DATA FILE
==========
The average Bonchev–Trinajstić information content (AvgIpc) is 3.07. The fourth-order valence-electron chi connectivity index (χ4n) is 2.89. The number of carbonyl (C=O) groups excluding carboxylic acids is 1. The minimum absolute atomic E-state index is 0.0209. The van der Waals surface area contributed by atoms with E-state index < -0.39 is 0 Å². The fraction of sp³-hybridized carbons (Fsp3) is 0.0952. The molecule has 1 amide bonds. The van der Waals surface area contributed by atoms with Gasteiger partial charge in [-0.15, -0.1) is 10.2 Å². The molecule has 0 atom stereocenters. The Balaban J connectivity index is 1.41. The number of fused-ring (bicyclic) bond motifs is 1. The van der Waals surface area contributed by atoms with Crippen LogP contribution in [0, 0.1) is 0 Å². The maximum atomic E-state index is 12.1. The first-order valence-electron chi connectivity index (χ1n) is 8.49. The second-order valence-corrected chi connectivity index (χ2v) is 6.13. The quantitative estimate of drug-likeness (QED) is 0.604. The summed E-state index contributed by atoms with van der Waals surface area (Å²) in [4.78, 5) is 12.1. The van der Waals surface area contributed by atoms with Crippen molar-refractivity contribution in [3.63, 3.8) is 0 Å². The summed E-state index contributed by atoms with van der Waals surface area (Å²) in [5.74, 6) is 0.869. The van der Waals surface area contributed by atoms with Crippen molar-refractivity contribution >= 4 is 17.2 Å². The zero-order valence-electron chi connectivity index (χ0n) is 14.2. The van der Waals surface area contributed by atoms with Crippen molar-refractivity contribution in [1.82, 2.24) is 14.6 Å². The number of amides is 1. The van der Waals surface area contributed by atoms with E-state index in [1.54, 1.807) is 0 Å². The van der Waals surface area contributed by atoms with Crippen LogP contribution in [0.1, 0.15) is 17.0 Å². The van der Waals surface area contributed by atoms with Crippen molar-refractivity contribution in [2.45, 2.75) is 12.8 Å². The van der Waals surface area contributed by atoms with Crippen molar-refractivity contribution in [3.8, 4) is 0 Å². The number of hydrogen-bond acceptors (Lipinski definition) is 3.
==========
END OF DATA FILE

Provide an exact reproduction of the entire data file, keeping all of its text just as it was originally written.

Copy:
The average Bonchev–Trinajstić information content (AvgIpc) is 3.07. The fourth-order valence-electron chi connectivity index (χ4n) is 2.89. The number of carbonyl (C=O) groups excluding carboxylic acids is 1. The minimum absolute atomic E-state index is 0.0209. The van der Waals surface area contributed by atoms with E-state index < -0.39 is 0 Å². The fraction of sp³-hybridized carbons (Fsp3) is 0.0952. The molecule has 1 amide bonds. The van der Waals surface area contributed by atoms with Gasteiger partial charge in [-0.15, -0.1) is 10.2 Å². The molecule has 0 atom stereocenters. The Balaban J connectivity index is 1.41. The number of fused-ring (bicyclic) bond motifs is 1. The van der Waals surface area contributed by atoms with Crippen LogP contribution in [0, 0.1) is 0 Å². The maximum atomic E-state index is 12.1. The first-order valence-electron chi connectivity index (χ1n) is 8.49. The second-order valence-corrected chi connectivity index (χ2v) is 6.13. The quantitative estimate of drug-likeness (QED) is 0.604. The summed E-state index contributed by atoms with van der Waals surface area (Å²) in [4.78, 5) is 12.1. The van der Waals surface area contributed by atoms with Crippen molar-refractivity contribution in [3.63, 3.8) is 0 Å². The summed E-state index contributed by atoms with van der Waals surface area (Å²) in [5.74, 6) is 0.869. The van der Waals surface area contributed by atoms with Crippen molar-refractivity contribution >= 4 is 17.2 Å². The zero-order valence-electron chi connectivity index (χ0n) is 14.2. The van der Waals surface area contributed by atoms with Crippen molar-refractivity contribution in [1.82, 2.24) is 14.6 Å². The number of amides is 1. The van der Waals surface area contributed by atoms with E-state index in [1.54, 1.807) is 0 Å². The van der Waals surface area contributed by atoms with Crippen LogP contribution in [0.1, 0.15) is 17.0 Å². The van der Waals surface area contributed by atoms with Crippen molar-refractivity contribution in [2.45, 2.75) is 12.8 Å². The van der Waals surface area contributed by atoms with Crippen molar-refractivity contribution in [3.8, 4) is 0 Å². The number of hydrogen-bond acceptors (Lipinski definition) is 3.